Withdrawal from repeated amphetamine administration reduces NMDAR1 expression in the rat substantia nigra, nucleus accumbens and medial prefrontal cortex

Wenxiao Lu, Lisa M. Monteggia, Marina E. Wolf

Research output: Contribution to journalArticle

45 Scopus citations

Abstract

Glutamate plays a critical role in neuroadaptations induced by drugs of abuse. This study determined whether expression of the NMDAR1 subunit of the NMDA receptor is altered by repeated amphetamine administration. We quantified NMDAR1 mRNA (using in situ hybridization with 35S-labelled oligonucleotide probes) and immunolabelling (using immunocytochemistry with 35S-labelled secondary antibodies) in rat ventral midbrain, nucleus accumbens and prefrontal cortex after 3 or 14 days of withdrawal from five daily injections of saline or amphetamine sulphate (5 mg/kg/day). No changes in NMDAR1 expression were observed after 3 days of withdrawal, whereas significant decreases were observed in all regions after 14 days. NMDAR1 mRNA levels in midbrain were too low for reliable quantification, but immunolabelling was decreased significantly in intermediate and caudal portions of the substantia nigra. This may indicate a reduction in excitatory drive to substantia nigra dopaminergic neurons. In the nucleus accumbens, there were significant decreases in NMDAR1 mRNA levels (74.8 ± 7.7% of control, P < 0.05) and immunolabelling (76.7 ± 4.4%, P < 0.05). This may account for previously-reported decreases in the electrophysiological responsiveness of nucleus accumbens neurons to NMDA after chronic amphetamine treatment, and contribute to dysregulation of goal-directed behaviour. In prefrontal cortex, there was a significant decrease in NMDAR1 mRNA levels (76.1 ± 7.1%, P < 0.05) and a trend towards decreased immunolabelling (89.5 ± 7.0%). This may indicate decreased neuronal excitability within prefrontal cortex. A resultant decrease in activity of excitatory prefrontal cortical projections to nucleus accumbens or midbrain could synergize with local decreases in NMDAR1 to further reduce neuronal excitability in these latter regions.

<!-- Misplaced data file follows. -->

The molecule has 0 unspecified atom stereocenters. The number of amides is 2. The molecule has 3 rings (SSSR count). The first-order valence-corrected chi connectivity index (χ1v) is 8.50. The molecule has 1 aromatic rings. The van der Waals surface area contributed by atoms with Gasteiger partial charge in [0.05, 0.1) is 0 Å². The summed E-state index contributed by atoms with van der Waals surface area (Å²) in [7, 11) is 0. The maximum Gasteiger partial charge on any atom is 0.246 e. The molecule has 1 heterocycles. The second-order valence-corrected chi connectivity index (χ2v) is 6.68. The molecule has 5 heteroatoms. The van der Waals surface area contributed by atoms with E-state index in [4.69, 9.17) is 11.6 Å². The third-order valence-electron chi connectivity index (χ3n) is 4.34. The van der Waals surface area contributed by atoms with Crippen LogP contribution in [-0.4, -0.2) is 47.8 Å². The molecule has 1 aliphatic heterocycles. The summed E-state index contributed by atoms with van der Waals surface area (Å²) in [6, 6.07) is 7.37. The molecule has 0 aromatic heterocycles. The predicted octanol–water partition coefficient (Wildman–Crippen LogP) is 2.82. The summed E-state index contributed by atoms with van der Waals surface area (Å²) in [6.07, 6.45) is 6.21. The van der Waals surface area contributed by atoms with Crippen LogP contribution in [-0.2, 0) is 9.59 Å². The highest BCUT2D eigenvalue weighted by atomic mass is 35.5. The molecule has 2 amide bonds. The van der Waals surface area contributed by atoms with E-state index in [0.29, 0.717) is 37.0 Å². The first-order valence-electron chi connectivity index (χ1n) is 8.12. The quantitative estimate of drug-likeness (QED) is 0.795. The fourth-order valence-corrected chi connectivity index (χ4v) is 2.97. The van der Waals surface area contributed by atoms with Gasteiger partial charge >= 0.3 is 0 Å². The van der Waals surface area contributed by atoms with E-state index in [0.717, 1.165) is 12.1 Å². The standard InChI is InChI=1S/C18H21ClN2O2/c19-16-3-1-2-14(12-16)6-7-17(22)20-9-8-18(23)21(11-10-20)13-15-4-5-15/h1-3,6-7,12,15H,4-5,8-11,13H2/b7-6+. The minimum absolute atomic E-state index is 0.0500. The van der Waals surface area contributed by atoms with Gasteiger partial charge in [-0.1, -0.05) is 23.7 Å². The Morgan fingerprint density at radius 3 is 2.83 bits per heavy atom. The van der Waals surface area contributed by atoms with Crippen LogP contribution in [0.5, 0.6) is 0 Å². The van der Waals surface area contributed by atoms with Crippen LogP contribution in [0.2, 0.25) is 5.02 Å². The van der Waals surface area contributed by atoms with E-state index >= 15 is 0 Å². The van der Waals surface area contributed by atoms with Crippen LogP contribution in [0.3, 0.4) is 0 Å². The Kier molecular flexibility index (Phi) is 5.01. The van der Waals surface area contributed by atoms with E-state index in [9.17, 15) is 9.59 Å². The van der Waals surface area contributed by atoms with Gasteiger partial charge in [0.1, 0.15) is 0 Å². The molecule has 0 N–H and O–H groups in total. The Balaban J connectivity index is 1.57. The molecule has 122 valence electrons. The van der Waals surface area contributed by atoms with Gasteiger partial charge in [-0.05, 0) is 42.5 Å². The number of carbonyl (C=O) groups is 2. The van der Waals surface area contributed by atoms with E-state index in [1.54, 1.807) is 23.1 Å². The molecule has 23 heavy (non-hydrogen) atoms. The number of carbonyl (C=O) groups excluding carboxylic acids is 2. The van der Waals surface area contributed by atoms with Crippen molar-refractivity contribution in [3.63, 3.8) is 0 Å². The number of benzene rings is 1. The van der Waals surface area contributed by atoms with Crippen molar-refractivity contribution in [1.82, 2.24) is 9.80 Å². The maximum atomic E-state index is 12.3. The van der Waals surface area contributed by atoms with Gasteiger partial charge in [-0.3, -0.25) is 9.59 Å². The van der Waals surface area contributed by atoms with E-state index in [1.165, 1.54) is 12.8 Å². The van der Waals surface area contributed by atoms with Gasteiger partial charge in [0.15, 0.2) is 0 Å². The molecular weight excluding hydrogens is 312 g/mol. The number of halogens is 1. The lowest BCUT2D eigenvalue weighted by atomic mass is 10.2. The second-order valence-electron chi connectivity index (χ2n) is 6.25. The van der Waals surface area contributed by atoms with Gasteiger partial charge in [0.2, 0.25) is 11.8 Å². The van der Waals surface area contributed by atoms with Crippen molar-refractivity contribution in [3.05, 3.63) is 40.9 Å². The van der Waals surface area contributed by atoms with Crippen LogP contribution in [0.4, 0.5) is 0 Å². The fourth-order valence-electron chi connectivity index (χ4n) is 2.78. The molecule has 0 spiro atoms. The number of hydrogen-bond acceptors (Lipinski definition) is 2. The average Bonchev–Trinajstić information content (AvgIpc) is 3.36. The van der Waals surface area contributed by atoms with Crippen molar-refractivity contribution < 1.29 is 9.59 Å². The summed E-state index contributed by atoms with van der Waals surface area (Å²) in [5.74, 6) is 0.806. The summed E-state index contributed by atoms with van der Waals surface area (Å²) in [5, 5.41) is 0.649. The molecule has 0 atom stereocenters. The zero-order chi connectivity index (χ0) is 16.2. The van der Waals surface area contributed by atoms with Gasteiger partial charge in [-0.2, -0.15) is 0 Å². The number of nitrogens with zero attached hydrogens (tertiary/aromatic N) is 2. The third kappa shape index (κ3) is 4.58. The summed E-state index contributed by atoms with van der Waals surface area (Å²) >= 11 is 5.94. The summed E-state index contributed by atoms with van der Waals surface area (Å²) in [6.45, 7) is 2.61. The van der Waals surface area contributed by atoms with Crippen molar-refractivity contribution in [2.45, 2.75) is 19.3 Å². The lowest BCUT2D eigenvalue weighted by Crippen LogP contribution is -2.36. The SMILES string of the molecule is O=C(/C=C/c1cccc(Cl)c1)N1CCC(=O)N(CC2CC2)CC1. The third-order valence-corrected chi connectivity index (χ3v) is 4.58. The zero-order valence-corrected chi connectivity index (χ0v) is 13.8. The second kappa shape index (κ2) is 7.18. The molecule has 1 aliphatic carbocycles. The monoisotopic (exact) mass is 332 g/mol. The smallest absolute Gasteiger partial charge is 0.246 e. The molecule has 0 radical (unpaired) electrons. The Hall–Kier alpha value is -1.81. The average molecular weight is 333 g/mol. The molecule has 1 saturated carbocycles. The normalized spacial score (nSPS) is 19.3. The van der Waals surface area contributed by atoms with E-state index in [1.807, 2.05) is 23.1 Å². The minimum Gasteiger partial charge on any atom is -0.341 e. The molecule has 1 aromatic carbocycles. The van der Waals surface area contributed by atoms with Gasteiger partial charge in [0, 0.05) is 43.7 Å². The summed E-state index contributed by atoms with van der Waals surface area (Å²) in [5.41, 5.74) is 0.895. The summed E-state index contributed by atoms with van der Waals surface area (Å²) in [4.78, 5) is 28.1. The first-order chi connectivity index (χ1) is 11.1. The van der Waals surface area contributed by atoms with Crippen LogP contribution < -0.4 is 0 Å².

Original languageEnglish (US)
Pages (from-to)3167-3177
Number of pages11
JournalEuropean Journal of Neuroscience
Volume11
Issue number9
DOIs
StatePublished - Sep 1999

Keywords

  • Behavioural sensitization
  • Dopamine
  • Glutamate receptors
  • Ventral tegmental area

ASJC Scopus subject areas

  • Neuroscience(all)

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